Remote communities and mining operations in northern Saskatchewan depend on truckers to deliver essential supplies.
But this week, a series of washouts on northern Saskatchewan highways has left some drivers stranded on the road.
Northern Resource Trucking (NRT), which hauls supplies for many mines in the province’s north, says 11 of its drivers were stuck on the other side of a washout as of Monday afternoon.
“Nine of them have gotten to somewhere with resources, like a mine site (or) a restaurant,” said NRT safety manager Wendy Featherstone. “Two of them are stuck between washouts with no resources.”
One driver, relaying his situation back to NRT dispatch, described a close call on Highway 905.
“(He) described it as ‘catastrophic,’ ” said Featherstone. “He said he got across and then it just looked like a waterfall behind him as the road fell away.”
Featherstone says NRT’s truckers are well prepared for this situation, and carry extra food and warm clothes with them when they go up north. Some even bring fishing gear.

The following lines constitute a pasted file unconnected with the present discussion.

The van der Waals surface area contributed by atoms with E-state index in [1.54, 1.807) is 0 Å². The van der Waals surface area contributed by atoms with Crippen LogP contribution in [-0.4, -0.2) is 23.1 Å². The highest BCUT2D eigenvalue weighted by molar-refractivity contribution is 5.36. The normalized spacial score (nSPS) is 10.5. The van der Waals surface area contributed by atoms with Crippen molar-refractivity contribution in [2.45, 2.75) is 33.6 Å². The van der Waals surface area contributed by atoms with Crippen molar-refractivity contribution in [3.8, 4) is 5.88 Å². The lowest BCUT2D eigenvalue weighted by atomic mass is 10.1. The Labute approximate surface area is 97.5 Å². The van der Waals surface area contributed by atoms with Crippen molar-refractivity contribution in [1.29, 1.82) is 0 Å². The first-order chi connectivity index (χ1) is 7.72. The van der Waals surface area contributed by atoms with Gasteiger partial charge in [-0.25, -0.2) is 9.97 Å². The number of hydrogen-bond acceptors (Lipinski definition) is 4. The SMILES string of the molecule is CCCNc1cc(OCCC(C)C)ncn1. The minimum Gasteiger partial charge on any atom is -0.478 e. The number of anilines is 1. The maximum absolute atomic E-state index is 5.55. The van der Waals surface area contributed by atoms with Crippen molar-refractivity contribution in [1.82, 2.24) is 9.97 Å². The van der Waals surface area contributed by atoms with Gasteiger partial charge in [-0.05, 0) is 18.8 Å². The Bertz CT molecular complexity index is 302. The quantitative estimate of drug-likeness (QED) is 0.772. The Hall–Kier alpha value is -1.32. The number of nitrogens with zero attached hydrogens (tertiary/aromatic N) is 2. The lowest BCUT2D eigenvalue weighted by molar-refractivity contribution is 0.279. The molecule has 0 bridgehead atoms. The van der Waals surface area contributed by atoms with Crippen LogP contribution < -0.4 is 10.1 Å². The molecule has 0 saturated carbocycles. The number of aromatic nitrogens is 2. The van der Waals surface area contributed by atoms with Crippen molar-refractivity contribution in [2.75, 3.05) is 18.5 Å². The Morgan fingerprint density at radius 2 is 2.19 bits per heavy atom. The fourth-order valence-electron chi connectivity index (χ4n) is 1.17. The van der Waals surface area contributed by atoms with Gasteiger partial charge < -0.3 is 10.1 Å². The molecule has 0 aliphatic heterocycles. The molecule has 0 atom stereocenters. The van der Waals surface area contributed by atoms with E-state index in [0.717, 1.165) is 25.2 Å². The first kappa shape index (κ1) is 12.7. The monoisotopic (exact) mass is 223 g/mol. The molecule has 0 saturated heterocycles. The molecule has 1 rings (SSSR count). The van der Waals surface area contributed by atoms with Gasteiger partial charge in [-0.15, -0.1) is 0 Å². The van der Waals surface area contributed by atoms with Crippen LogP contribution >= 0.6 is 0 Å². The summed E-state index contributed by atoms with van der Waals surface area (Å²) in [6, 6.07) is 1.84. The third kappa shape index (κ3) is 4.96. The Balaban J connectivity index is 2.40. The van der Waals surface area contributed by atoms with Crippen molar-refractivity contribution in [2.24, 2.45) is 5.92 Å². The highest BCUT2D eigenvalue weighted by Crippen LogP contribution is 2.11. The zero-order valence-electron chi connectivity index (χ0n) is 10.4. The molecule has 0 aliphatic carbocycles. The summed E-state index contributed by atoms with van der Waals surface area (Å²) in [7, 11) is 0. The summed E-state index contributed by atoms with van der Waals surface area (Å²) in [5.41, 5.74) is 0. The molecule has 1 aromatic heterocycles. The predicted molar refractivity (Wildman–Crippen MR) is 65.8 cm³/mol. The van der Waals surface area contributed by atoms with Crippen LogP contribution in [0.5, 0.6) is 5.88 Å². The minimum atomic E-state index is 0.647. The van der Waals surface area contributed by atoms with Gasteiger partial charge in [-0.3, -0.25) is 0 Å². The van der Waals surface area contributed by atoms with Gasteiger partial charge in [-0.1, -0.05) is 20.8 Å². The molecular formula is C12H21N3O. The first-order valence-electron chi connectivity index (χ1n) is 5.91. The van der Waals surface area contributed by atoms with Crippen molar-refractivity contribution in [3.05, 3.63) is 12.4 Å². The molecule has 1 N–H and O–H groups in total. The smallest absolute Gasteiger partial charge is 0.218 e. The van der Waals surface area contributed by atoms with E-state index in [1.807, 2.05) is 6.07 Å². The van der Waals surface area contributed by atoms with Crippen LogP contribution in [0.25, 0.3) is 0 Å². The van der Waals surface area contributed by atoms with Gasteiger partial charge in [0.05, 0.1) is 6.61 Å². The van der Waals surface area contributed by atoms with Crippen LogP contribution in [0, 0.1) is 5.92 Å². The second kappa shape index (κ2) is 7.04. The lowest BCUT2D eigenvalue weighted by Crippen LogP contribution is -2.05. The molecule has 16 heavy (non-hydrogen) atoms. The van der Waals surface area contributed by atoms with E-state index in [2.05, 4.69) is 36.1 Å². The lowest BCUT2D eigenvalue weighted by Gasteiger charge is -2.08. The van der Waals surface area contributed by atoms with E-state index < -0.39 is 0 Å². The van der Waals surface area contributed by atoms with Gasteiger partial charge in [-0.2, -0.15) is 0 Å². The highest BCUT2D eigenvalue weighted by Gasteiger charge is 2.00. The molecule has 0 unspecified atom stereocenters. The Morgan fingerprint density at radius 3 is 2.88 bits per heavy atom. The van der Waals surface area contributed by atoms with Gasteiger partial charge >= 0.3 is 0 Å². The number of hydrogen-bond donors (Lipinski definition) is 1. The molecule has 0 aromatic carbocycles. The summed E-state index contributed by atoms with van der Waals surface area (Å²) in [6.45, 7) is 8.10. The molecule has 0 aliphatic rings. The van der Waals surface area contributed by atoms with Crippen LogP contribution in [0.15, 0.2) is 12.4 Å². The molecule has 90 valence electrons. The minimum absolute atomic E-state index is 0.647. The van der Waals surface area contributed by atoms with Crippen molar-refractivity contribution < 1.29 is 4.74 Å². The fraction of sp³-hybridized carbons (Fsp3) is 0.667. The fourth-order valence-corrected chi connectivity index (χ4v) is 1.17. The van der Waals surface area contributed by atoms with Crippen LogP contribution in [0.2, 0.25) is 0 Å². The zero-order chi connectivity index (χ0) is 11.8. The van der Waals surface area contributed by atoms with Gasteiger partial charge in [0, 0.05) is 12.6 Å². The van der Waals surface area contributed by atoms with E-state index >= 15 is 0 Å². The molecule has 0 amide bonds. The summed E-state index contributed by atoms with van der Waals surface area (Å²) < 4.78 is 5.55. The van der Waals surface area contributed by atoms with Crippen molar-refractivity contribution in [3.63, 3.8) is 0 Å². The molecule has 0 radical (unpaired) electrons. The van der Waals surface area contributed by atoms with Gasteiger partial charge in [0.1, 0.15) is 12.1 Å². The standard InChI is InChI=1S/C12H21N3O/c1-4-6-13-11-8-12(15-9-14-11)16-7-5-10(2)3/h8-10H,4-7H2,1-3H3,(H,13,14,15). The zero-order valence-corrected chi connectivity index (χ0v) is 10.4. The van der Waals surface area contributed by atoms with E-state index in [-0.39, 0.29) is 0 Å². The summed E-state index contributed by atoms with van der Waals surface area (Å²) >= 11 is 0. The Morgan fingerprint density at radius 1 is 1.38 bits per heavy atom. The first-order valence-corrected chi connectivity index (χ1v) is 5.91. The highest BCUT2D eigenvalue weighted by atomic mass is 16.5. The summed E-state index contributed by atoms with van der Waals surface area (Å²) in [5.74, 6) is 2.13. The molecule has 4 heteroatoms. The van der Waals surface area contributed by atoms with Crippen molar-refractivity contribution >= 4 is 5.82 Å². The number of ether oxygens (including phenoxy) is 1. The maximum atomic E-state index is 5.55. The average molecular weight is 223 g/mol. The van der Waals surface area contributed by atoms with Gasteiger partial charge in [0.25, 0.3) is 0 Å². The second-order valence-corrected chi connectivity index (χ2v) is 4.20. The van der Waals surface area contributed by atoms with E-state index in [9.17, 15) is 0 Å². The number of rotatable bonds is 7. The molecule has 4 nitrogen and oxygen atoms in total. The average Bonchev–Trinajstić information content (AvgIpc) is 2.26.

And Featherstone says problems on the road, whether washouts, storms or fires, often bring out the best in northern drivers.
“NRT has been hauling to these mines for 36 years, and one thing we’ve noticed is that everybody bands together up north when something happens,” she said. “They’ll meet up, they’ll convoy together, they’ll wait together, they’ll get food and share food together.”
But if the truckers are stuck in place for a long time, Featherstone says the government has historically been able to get people the supplies they need while repair crews work on the roads.
“We’ve had (situations) in the past where the washouts were extended and about 10 of our trucks were trapped and they had to airlift food in for them,” she said.
The stranded trucks are full of supplies for northern mines, which Featherstone says could include anything from groceries to cement and propane.
Over the weekend, the province’s Ministry of Highways closed sections of Highway 905 between the junction with Highway 102 and Rabbit Lake Mine to flooding, flood damage, water on the road and washouts.
Sections of Highway 912, 26 and 165 are also closed because of floods or washouts.
“I wish the highway workers the best of luck,” said Featherstone. “It is really challenging, and they’ve just come through a brutal window of trying to keep the roads graded. And now here’s spring, and they’re trying to keep the roads together.”
(Highway 165 in 2020: File Photo)